R.I.P. for 'A.M. L.A.' : 20-Year Run on KABC Ends With Cost-Cutting Move

TIMES STAFF WRITER

"A.M. Los Angeles," a morning staple at KABC-TV Channel 7 for 20 years, will disappear quietly from the airwaves Friday--a victim of the economic vise that has been squeezing locally produced programming off the air for the last several years.

After a week of "Best of A.M. L.A." reruns, the syndicated "Live With Regis and Kathie Lee" will move down the dial two notches from KCAL-9 on Oct. 7.

It isn't the ratings that killed "A.M. L.A." Indeed, the show regularly trounces the Channel 9 show that is replacing it.

No, according to co-host Steve Edwards, "A.M. L.A." is an expensive piece of local programming in an era dominated by corporate profit statements.

"Cap Cities needs to cut back, and we're where they do it," Edwards said. "By canceling us, they get rid of a lot of bodies and roll the tape."

Capital Cities/ABC Inc., the parent company of ABC and its owned stations, including KABC-TV, has been on a cost-cutting binge for more than a year, along with the other two major networks. And while KABC management is loath to say just how much it will save by replacing a local production with a syndicated program, it will be substantial.

"('A.M. L.A.') is more expensive," KABC programming director Vic Heman said. "I can't give a comparison."

A production veteran familiar with KABC's labor and production expenses, however, put the cost of producing "A.M. L.A." at between $7 million and $8 million annually. He said that replacing it with a syndicated series will reduce costs by at least 50% due to the elimination of a payroll of about two dozen people and three hours of daily sound-stage time.

Heman maintains that the station would not have canceled the show if it hadn't seen a winner in "Live With Regis and Kathie Lee." The two programs are similar in format, from the frothy celebrity interviews to the fashion and cooking segments to the happy couple who host. And Regis Philbin hosted "A.M. Los Angeles" from 1975 to 1981.

"(Returning to KABC) is what Regis has wanted to do forever," said Edwards, who co-hosts with Tawny Little.

Philbin, whose barely contained hysteria makes him a perfect foil to the sober but giddy Kathie Lee Gifford, says he is thrilled about sliding into the 9 a.m. slot on the station where he gained popularity in the late '70s.

"I don't know if I call returning to KABC a personal triumph," Philbin said. "I had done the show in Los Angeles . . . and I always did want to try it nationally. They were pretty angry with me when I left."

And not without reason. Philbin was lured away by NBC, which tried to duplicate the "A.M. L.A." success in a network version, although instead of a live hour talk show, the format was a 30-minute taped program. It aired opposite "A.M. L.A." but was canceled in four months. Philbin's bridges at KABC had been burned, so he took his wares to the ABC station in New York, WABC, and launched yet another morning coffee klatch show in 1983. It became such a big hit that it was syndicated.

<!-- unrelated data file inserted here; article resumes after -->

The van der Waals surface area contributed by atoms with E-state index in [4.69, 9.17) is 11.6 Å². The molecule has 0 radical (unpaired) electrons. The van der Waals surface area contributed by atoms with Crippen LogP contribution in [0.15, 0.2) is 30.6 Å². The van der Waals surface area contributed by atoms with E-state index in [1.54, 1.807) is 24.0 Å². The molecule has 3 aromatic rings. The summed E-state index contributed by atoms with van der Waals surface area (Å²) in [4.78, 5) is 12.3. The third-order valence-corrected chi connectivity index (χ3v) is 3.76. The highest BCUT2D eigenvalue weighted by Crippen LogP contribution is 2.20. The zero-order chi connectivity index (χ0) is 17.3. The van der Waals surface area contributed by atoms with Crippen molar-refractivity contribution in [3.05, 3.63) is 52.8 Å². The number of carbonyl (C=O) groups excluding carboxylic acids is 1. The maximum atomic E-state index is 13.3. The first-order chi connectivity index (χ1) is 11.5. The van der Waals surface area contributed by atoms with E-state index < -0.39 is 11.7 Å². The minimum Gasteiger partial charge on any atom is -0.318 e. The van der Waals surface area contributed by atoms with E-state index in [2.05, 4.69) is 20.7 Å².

Now that he's back on KABC, Regis has committed to doing at least two weeks a year, live, from the Los Angeles studios. What he and Kathie Lee have perfected is spontaneous "eavesdropping" on their guests, Philbin said, and that can be done to the delight of morning audiences from either coast.

Philbin prefers live and local production, too, but he maintains that tape delay and national syndication can work.

"Are they going to understand you in Kansas City? Are they going to enjoy you in Cleveland? Those are the kinds of questions we ask. So far, they have," he answered rhetorically.

Edwards, who recently has been spending more time as a radio personality (heard afternoons over KABC-AM) than a TV host, said that he isn't bitter about the passing of "A.M. L.A." but that he is concerned that it bodes ill for local TV programming in general.

Even with the cooking and fashion segments that Edwards said he dreaded doing, "A.M. L.A." was one of the final vestiges of non-news, non-syndicated, non-network programming in the Los Angeles market.

"I was spoiled," he said. "When I started out on (KCBS') 'Two on the Town' (in 1978), we did all kinds of things. I got to talk to fundamentalist Muslims in Egypt. I got to interview Buckminster Fuller. I got to take camera crews all over the world. You don't have any of that today. Not in local programming."

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